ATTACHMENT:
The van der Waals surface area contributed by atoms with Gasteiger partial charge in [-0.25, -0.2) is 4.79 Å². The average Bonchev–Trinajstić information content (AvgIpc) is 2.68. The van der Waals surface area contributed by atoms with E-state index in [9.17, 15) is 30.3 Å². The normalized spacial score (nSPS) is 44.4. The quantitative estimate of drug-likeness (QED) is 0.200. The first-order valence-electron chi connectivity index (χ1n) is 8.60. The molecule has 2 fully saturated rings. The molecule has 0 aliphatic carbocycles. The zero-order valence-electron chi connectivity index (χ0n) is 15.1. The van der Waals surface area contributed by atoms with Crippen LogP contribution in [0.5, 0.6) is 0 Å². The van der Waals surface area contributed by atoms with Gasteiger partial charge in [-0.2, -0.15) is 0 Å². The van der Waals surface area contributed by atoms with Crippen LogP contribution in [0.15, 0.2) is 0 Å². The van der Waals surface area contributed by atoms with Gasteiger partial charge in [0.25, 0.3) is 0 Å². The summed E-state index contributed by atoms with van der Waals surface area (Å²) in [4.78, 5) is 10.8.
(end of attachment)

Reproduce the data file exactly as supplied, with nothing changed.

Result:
The van der Waals surface area contributed by atoms with Gasteiger partial charge in [-0.25, -0.2) is 4.79 Å². The average Bonchev–Trinajstić information content (AvgIpc) is 2.68. The van der Waals surface area contributed by atoms with E-state index in [9.17, 15) is 30.3 Å². The normalized spacial score (nSPS) is 44.4. The quantitative estimate of drug-likeness (QED) is 0.200. The first-order valence-electron chi connectivity index (χ1n) is 8.60. The molecule has 2 fully saturated rings. The molecule has 0 aliphatic carbocycles. The zero-order valence-electron chi connectivity index (χ0n) is 15.1. The van der Waals surface area contributed by atoms with Crippen LogP contribution in [0.5, 0.6) is 0 Å². The van der Waals surface area contributed by atoms with Gasteiger partial charge in [-0.2, -0.15) is 0 Å². The van der Waals surface area contributed by atoms with Crippen LogP contribution in [0.15, 0.2) is 0 Å². The van der Waals surface area contributed by atoms with Gasteiger partial charge in [0.25, 0.3) is 0 Å². The summed E-state index contributed by atoms with van der Waals surface area (Å²) in [4.78, 5) is 10.8.